The kicker is it’s not limited to certain areas like Gogoat riding in X & Y, as you can essentially call your rides anywhere on the map as long as you’re outdoors. A lot of you that don’t play Pokemon are probably groaning at this long overdue “feature,” but it’s there now, and I hope it stays. Flying around really helps obfuscate the new setup too, as you’re not technically walking through one giant world, but four large islands and a smaller man-made structure in the sea. Initially it feels like the game is too linear, but over time when you’re constantly getting poked into going back to old areas with new powers, it feels more expansive.
The nuts and bolts are altered as well, with better box management tools, detailed new creature models, the 1v1v1 “Battle Royal” style matches, and of course, several lengthy endgame questlines and additional legendaries to find. And unlike several other games in the series, the world doesn’t feel like it’s on pause after the credits roll. Alola is more alive than nearly any other region, and there’s constant (but not overdone) references to other zones and important characters that make you feel like it actually belongs. Although I really loved the Kalos region last generation, it did feel more isolated than I’d like.
When you get down to it though this is still that same turn-based Pokemon from 20 years ago, and in the face of competition, some of that tried-and-true wallpaper is starting to peel. The combat system needs a bigger mixup next time around, as Z-Moves don’t really cut it and don’t feel as impactful as Mega Evolutions. It’s not that they’re bad or gamebreaking per se, they just feel…there. The strict rule of only getting to use one Z-Move per battle (across your entire party) is such a bummer, especially if you’ve seen it 50 times already and have your battle animations turned off.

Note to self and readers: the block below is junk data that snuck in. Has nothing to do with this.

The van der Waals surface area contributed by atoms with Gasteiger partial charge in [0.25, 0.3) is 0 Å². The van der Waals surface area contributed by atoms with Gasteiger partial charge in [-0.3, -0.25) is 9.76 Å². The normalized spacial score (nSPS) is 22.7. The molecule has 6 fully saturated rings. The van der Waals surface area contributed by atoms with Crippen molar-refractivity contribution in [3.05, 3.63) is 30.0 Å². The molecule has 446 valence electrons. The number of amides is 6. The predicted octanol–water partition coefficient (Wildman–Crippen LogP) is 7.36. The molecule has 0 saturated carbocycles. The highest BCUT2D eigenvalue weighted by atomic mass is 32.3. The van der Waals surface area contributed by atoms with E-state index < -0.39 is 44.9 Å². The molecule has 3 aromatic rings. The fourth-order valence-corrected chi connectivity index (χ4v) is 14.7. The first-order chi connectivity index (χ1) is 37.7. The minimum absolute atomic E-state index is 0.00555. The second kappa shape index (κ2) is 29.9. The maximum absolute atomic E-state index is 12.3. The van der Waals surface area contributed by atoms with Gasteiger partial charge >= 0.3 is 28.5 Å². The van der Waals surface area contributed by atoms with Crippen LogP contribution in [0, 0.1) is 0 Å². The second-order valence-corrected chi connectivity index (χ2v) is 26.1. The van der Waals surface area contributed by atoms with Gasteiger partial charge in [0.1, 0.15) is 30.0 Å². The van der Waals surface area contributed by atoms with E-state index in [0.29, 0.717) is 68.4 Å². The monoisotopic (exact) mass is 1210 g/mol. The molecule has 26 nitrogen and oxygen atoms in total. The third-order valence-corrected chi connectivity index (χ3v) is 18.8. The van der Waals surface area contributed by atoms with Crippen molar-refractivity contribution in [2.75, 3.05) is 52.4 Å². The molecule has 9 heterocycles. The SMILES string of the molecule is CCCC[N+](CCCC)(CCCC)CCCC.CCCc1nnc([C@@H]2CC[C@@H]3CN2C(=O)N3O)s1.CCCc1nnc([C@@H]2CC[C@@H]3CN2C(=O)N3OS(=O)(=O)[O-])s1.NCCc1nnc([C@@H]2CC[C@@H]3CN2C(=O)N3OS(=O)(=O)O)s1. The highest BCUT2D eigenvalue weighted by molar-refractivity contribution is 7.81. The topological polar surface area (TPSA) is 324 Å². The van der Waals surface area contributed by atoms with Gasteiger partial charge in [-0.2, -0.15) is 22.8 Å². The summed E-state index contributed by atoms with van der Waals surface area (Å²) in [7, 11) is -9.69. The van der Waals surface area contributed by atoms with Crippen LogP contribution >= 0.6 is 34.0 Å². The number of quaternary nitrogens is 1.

You get the sense that it was almost made to hawk that plastic ring that goes on sale later this month to kids, because halfway through the adventure I kind of forgot they were there because Z-Powers take up an item slot, and are earned bit by bit through trial completions in addition to their “once per battle” guideline. I found myself choosing between useful items, berries, and Z-Powers, and in some cases (read: five out of six party members), I chucked the idea entirely.
But for every issue I found with Pokemon Moon, whether it was an old problem that just caught up with the series or something new — I found solace in the indomitable likability of a cast member, or the thrill of finding another party member that I would battle with for years to come. I’m already seeing myself playing for several hundred hours before the end of 2016, and I haven’t even fully experienced all of the online features yet. Such is the power of Pokemon, and I hope we get to see Alola’s influences linger as Game Freak gears up for its next adventure.
[This review is based on a retail build of the game provided by the publisher.]